The last time these two great defenses met, Bucs LB Derrick Brooks had the biggest play, a 97-yard interception return for a touchdown
Points will be at a premium Sunday at Raymond James Stadium when two of the NFL's traditionally toughest defenses square off. In a game that could feature more three-and-outs than red zone visits if those two proud defenses get there way, the Tampa Bay Buccaneers and their number-one ranked defense from a year ago will trade shots with the Baltimore Ravens, whose defense was fifth best last season.
"The Baltimore Ravens are coming in here with one of the stingiest run defenses in football," said Buccaneers Head Coach Jon Gruden. "Throw in Trevor Pryce and the big nose guard [Haloti Ngata] they drafted in the first round, that will be challenging indeed, with Ray Lewis making his comeback."
On the other hand, both teams enter the game with high hopes for their respective offenses, and Sunday's contest will be an immediate test for each of those units.
Buccaneers quarterback Chris Simms has a year of seasoning as a starter, as does 2005 NFL Rookie of the Year Cadillac Williams. Wide receiver Michael Clayton is healthy and looking to regain his form of two seasons ago when he set team rookie records with 80 receptions for 1,193 yards and seven touchdowns. If he can do so, opposing defenses won't be as ready to roll coverage over the top of fellow wideout and perennial deep threat Joey Galloway, who is coming off a career-best year. The tight end position is also a team strength, with second-year man Alex Smith expected to build on his 41-catch rookie year. Fellow tight ends Anthony Becht and newly acquired Doug Jolley will contribute to the running and passing games as well.
For the Ravens, their offensive expectations rest on a revamped passing game that figures to be more potent than at any other time in Head Coach Brian Billick's tenure, thanks to quarterback Steve McNair. McNair, who was acquired in a trade this offseason, should help wide receivers Derrick Mason and Mark Clayton as well as tight end Todd Heap reach their full potential this season and thereby balance the team's power running game, led by Jamal Lewis and longtime Denver Bronco Mike Anderson.
"They have a new quarterback who's going to change a lot of things," Gruden said. "I think McNair is going to change matters tremendously.
"Heap's a great tight end. He's one of the premier tight ends in football. He can run and catch. He's a good blocker. They've got some guys surrounding him. I think Clayton and Derrick Mason are very good as well. They've got a huge back who slams it inside, and McNair can create plays a lot of different ways. This is as talented a team as you'll see all season, and it will be a great challenge for us."
Still, this game, on paper at least, will be about defense, and the names of the defensive players who will be patrolling the field Sunday read like a who's who of NFL stars: Derrick Brooks, Ray Lewis, Simeon Rice, Terrell Suggs, Ronde Barber, Samari Rolle, Shelton Quarles, Ed Reed. These are men who can bring any offensive drive to a thundering halt. And that's exactly what they did last season, nearly mirroring each other's performance.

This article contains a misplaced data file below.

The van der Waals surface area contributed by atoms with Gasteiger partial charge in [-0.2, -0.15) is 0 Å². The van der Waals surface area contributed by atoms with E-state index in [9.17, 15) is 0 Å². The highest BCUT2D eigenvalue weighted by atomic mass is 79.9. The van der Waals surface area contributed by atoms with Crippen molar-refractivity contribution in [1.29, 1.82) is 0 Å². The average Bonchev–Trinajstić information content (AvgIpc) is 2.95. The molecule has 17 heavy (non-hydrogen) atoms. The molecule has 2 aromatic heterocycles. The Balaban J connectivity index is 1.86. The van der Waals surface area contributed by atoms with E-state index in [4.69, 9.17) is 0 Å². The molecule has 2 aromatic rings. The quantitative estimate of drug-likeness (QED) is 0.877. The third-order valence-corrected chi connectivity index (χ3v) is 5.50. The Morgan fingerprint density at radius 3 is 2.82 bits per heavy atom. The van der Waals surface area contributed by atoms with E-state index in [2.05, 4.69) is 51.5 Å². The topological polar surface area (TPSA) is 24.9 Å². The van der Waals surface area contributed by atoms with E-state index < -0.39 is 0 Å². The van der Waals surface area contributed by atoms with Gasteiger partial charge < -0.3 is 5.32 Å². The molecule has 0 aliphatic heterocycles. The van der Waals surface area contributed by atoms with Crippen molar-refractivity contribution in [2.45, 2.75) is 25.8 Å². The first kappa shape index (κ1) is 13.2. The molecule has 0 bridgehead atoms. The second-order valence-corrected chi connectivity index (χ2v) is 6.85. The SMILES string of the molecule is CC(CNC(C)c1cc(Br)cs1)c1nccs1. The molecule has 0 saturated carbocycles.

In 2005, the Ravens allowed 18.7 points per game while the Bucs only allowed 17.1 points per game. The Ravens allowed 99.4 rushing yards per game, and the Bucs held their opponents to 94.7 yards. Opposing offenses only passed for 185.2 yards per game against the Ravens and slightly less (183.1) against the Bucs. Similar numbers are again expected as both defenses remain intact this season and are healthy.
"Obviously, they're a very difficult opponent to open up with," Gruden said. "They're a very unorthodox defensive scheme. They're talented and they have a unique scheme.
"They do a great job. You watch them against the Steelers, you watch them against anybody, they do a hell of a job playing team defense. They've got two great corners in Rolle and [Chris] McAlister. I think Ed Reed is as good as there is at safety. You throw in Trevor Pryce to go with the guys we've already talked about, and we haven't even brought up Ray Lewis, for crying out loud. They've got a lot of very good players, and they have a real diverse scheme, and they're not afraid to call it either. They're not going to shy away from calling anything."
The Buccaneers defense will present its fair share of problems for the Ravens offense as well, most notably the push created by a quick yet physical front four that features defensive ends Rice and Greg Spires and tackles Chris Hovan and Anthony McFarland. Rice will be engaged in an epic battle with nine-time Pro Bowl left tackle Jonathan Ogden. The matchup should be fun to watch as it pits arguably two of the best players in the game today at their respective positions. While much of the attention will be focused on Rice, who has never had less than double-digit sack totals in his career as a Buccaneer, his fellow defensive linemen should have opportunities to collapse the pocket and penetrate the backfield.
The Bucs hope to take the air out of McNair, limit Lewis and help win the field position battle – three things that could prove essential to securing a Buccaneers victory this first weekend of the NFL season.